When he had thus spoken, he spat on the ground, and made clay of the spittle, and he anointed the eyes of the blind man with the clay,
Our Lord would teach us, by His peculiar mode of proceeding here, that He is not tied to any one means of doing good, and that we may expect to find variety in His methods of dealing with souls as well as with bodies. May He not also wish to teach us that He can, when He thinks fit, invest material things with an efficacy which is not inherent in them? We are not to despise Baptism and the Lord's Supper, because water, bread, and wine are mere material elements. To many who use them, no doubt they are nothing more than mere material things, and never do them the slightest good. But to those who use the sacraments rightly, worthily, and with faith, Christ can make water, bread, and wine, instruments of doing real good. He that was pleased to use clay in healing a blind man may surely use material things, if He thinks fit, in His own ordinances. The water in Baptism, and the bread and wine in the Lord's Supper, while they are not to be treated as idols, ought not to be treated with irreverence and contempt. It was, of course, not the clay that healed the blind man, but Christ's word and power. Nevertheless the clay was used. So the brazen serpent in itself had no medicinal power to cure the bitten Israelites. But without it they were not cured. The selection of clay for anointing the blind man's eyes is thought by some to be significant, and to contain a possible reference to the original formation of man out of the dust. He that formed man with all his bodily faculties out of the dust could easily restore one of those lost faculties, even sight, when He thought fit. He that healed these blind eyes with clay was the same Being who originally formed man out of the clay.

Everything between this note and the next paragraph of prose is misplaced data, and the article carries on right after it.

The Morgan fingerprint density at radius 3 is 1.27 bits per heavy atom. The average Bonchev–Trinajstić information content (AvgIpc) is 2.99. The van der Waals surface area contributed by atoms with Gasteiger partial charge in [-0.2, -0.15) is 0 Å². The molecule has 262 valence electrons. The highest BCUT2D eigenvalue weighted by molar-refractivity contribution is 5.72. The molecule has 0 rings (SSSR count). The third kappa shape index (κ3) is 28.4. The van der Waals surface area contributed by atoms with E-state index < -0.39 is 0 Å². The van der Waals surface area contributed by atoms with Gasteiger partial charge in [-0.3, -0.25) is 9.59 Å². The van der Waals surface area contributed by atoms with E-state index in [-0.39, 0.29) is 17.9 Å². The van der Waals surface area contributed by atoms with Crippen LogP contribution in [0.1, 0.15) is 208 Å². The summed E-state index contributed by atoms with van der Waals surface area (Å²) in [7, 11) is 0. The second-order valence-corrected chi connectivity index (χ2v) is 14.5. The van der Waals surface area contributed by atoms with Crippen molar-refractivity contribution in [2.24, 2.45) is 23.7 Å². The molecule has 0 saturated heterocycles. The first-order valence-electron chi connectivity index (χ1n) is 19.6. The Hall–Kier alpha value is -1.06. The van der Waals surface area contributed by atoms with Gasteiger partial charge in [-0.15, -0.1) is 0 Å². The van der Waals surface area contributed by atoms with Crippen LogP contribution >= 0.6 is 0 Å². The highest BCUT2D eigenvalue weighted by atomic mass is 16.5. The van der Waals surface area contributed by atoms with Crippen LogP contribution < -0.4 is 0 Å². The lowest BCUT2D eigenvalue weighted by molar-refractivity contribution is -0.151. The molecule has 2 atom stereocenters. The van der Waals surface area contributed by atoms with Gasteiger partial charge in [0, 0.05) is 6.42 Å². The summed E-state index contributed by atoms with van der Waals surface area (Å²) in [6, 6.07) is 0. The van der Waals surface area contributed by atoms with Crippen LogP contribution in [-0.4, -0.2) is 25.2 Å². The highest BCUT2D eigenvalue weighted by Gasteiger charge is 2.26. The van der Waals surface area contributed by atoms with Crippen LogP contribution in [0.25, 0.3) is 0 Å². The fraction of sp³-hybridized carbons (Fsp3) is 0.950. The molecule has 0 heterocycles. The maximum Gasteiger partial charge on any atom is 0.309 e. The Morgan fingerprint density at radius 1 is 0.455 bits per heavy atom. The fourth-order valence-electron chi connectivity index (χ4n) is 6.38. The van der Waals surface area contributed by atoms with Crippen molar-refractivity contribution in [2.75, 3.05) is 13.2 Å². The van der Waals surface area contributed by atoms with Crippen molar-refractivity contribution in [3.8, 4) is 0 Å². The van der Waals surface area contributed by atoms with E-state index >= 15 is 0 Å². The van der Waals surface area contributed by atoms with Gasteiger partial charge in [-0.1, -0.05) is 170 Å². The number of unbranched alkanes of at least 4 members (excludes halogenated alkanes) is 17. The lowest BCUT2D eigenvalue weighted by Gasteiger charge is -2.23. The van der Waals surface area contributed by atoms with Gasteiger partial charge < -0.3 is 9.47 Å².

Parallel VersesKJV: When he had thus spoken, he spat on the ground, and made clay of the spittle, and he anointed the eyes of the blind man with the clay,